Head of the Virgin Mary
This limestone head of the Virgin Mary is sculpted in the “Beautiful Style” (Schöner Stil), among the most celebrated forms of the International Gothic. It was originally from a figure of the Virgin Mary, either a standing statue of the Virgin and Child or an Annunciation group. The face is carved with elongated proportions evocative of the Beautiful Style, including a rounded forehead, protruding chin, and long neck. Other features are painted or heightened in wonderfully preserved polychrome, including golden hair, thin eyebrows, blushed cheeks, red lips, and blue mantle. Wavy locks of hair frame the Virgin’s face along with folds of fabric. A flat plane across the top of the head indicates where a crown would have originally rested. Draped folds continue around the sides but not entirely around the head, with some rough-hewn surfaces visible at the back, suggesting the figure was originally situated in a niche or altarpiece.
This sculpture belongs to the well-known type of the “Beautiful Madonna” (Schöne Madonna) that emerged in the decades before 1400 in Prague and Bohemia and quickly spread to areas in Bavaria and Austria. Famously studied by Wilhelm Pinder and Karl Clasen, Beautiful Madonnas are defined by their slender facial features and serpentine poses, with one leg supporting the infant Christ Child. Based on stylistic details, this head of the Virgin can be placed in the Bohemian group or perhaps an Austrian variant. The proportions of the face and the polychromy are comparable to the Hallstatt Madonna (fig. 1). Like other Austrian Virgin and Child statues, the Hallstatt Madonna was sculpted in the style of the Krumauer (or Krumlov) Madonna of c. 1390 (Vienna, Kunsthistorisches Museum), sculpted in Bohemia (fig. 2). The present head also preserves its white, blue, and gold polychrome, the canonical colors that distinguish representations of the Virgin Mary.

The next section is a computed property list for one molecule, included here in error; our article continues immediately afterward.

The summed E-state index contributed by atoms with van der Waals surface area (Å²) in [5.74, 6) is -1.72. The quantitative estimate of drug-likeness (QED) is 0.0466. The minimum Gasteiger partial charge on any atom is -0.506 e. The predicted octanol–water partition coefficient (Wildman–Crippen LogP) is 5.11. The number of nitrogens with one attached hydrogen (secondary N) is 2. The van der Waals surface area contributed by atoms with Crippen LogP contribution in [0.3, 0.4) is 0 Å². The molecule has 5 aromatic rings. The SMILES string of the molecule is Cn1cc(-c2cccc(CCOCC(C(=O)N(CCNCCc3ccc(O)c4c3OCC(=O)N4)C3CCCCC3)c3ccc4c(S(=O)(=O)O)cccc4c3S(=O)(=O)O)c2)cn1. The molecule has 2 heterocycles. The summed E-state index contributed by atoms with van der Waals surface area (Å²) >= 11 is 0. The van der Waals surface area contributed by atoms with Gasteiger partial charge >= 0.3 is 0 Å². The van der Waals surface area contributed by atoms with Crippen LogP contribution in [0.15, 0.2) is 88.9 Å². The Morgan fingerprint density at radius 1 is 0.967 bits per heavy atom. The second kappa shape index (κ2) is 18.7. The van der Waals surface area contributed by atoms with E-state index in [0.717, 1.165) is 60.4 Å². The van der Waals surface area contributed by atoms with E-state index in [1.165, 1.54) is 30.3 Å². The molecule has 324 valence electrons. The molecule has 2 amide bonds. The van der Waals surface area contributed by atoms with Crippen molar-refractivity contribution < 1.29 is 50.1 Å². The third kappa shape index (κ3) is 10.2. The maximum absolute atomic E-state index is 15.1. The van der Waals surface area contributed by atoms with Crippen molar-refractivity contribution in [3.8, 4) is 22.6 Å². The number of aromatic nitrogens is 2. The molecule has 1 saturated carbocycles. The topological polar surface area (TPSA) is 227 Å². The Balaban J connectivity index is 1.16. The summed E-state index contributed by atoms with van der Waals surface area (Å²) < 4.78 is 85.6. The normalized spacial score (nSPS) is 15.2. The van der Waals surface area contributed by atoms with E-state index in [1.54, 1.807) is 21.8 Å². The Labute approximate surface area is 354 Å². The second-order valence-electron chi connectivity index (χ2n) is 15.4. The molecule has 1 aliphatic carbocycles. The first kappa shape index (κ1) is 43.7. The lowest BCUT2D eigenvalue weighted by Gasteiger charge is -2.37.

Original polychromy is in remarkable condition. The head sustains losses on the left side, revealing white limestone, with less substantial losses around the sides and back, and is mounted on a square wood base.
Unpublished. For comparisons, see:
Clasen, K. Der Meister der Schönen Madonnen: Herkunft, Entfaltung und Umkreis, Berlin; New York, 1974.
Schmidt, G. Gotische Bildwerke und Ihre Meister, Vienna; Cologne; Weimar, 1992.
Söding, U. Schöne Madonnen: Standbilder und Sitzfiguren, Munich, 2008.